While the actual war in the Pacific had already increased Dutch and Australian (military) relations, it was the Dutch surrender in the NEI n 1942 catapulting it to a whole new level, with the Australian Government allowing the NEI government-in-exile to be established in Australia and providing them with far reaching extraterritorial rights.
Dutch colonial attitudes started to clash with the Australian attitude of a ‘fair-go’, when it became clear that extremely low colonial wages were paid to Indonesian personnel.
Soon after this, there was the issue of what the Dutch called Japanese collaborators but what turned out to be 500 political prisoners from the concentration camp Tanah Merah in Dutch New Guinea. Luckily for the soon to become ‘Indonesia’ Australia had a Labor Government under Prime Minister Curtin. He made it clear to the Dutch that this situation was unacceptable and that these people had to be released.
These political prisoners became instrumental in making Australians aware of the Indonesian independence movement. With the support of the Australian trade unions this led to one of the largest maritime boycotts in history aimed at hampering the re-colonisation of NEI. This greatly hampered the Dutch reoccupation effort. Known as the Black Armada these boycotts were reinstated the 1960s when the Dutch were forced to handover Dutch New Guinea to Indonesia be it at the sad detriment of the local Papuan population.
Other interesting observations are the ignorance and confusion on the side of the Dutch not recognising the very strong independence movement among the ’Indonesians’; they totally missed an opportunity for a peaceful resolution and the consequences of this are still felt today.
On the Australian side we see a conflicted government that on the one side provides support to the Dutch – beyond their call of duty – and on the other hand support for the ‘Indonesians’ in their quest to decide what sort of future they wanted for their country.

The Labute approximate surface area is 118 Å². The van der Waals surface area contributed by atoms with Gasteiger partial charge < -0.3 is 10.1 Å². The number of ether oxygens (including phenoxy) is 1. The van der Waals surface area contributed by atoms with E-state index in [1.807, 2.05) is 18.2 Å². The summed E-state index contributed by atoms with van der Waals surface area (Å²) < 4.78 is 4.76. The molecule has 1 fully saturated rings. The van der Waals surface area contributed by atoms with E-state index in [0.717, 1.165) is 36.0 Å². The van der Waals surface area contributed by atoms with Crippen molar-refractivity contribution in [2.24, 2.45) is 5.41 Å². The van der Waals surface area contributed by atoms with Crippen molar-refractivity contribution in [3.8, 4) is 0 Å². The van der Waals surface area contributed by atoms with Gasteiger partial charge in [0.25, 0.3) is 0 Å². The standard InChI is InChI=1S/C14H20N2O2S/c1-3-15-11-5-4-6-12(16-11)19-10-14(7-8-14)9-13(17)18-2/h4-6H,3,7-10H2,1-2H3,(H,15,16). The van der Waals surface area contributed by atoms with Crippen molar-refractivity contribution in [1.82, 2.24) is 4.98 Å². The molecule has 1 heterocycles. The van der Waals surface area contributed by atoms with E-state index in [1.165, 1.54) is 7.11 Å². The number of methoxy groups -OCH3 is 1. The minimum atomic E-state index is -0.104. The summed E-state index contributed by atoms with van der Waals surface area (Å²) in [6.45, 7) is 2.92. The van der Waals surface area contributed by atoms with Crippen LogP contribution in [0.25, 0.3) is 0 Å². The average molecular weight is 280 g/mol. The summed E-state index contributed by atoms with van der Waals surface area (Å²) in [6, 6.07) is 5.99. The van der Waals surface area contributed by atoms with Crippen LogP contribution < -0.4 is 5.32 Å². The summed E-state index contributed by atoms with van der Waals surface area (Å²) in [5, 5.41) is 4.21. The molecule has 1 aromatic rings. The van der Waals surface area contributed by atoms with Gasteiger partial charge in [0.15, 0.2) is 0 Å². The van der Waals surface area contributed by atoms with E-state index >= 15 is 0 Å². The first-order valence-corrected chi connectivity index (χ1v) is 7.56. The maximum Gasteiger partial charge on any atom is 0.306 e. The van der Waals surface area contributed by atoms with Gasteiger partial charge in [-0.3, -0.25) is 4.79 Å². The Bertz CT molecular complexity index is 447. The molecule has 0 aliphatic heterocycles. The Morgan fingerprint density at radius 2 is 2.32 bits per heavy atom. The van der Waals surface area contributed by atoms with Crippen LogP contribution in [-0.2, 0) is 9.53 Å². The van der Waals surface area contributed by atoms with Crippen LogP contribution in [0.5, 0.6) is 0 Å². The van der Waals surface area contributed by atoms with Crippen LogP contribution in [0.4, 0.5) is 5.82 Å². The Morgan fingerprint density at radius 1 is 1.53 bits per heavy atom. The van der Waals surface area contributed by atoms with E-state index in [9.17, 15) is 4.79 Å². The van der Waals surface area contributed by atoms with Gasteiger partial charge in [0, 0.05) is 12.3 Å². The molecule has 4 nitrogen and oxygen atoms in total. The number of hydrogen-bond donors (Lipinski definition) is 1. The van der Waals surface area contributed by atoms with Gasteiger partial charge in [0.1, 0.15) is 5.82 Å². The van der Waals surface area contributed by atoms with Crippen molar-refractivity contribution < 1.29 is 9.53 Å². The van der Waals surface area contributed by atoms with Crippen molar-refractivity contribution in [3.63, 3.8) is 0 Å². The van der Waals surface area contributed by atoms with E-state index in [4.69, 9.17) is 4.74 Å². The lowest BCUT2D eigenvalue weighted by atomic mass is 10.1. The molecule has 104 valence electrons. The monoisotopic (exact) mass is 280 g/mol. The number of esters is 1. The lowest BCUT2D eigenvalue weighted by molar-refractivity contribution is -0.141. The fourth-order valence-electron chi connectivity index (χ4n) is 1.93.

Lastly the intertwined Australian-Dutch-Indonesian relationship influenced the White Australia policy. A High Court case regarding a Dutch-Indonesian family from Ambon (Moluccas) created the first crack in that policy however, the untenable policy be it in a watered-down version continued till 1973.
While in 1942 the Australian Government was still committed to the re-colonialisation effort of NEI, by 1947 they were the official Republik’s representative at the United Nations and a critic of British, American and Dutch colonialism; an incredible turnaround in such a short period.
As this study focusses on the Australian and Dutch relationship in the context of the emerging Republik of Indonesia, it could give the impression that both the activities of the ‘Indonesians’ in Australia and the Black Armada Boycott were major events in the Indonesian story, for the people involved that certainly was the case, but in all reality they were relative small events in the bigger picture.
As for Australia this was the first time, they took an independent position in an international affair and as such this was a mayor event in its history.
On the Dutch side losing NEI was humiliating and a painful experience and therefore the events covered in this study were quickly buried and are hardly known in the Netherlands.
Indonesia most certainly has regularly acknowledged the important role Australia played but in their overall struggle this was a minor event and very few ‘Indonesians’ would be aware of the activities that took place in Australia in the 1940s in relation to their struggle for independence.
While the study includes several critical observations regarding all three major players, Netherlands, Australia and Indonesia the story needs to be placed in that point in time. It is always easy to look back and draw conclusions and make analyses in hindsight. Nevertheless, some seriously wrong policies in all three countries have thrown shadows over this period that has been haunting them all those years.
Paul Budde, March 2019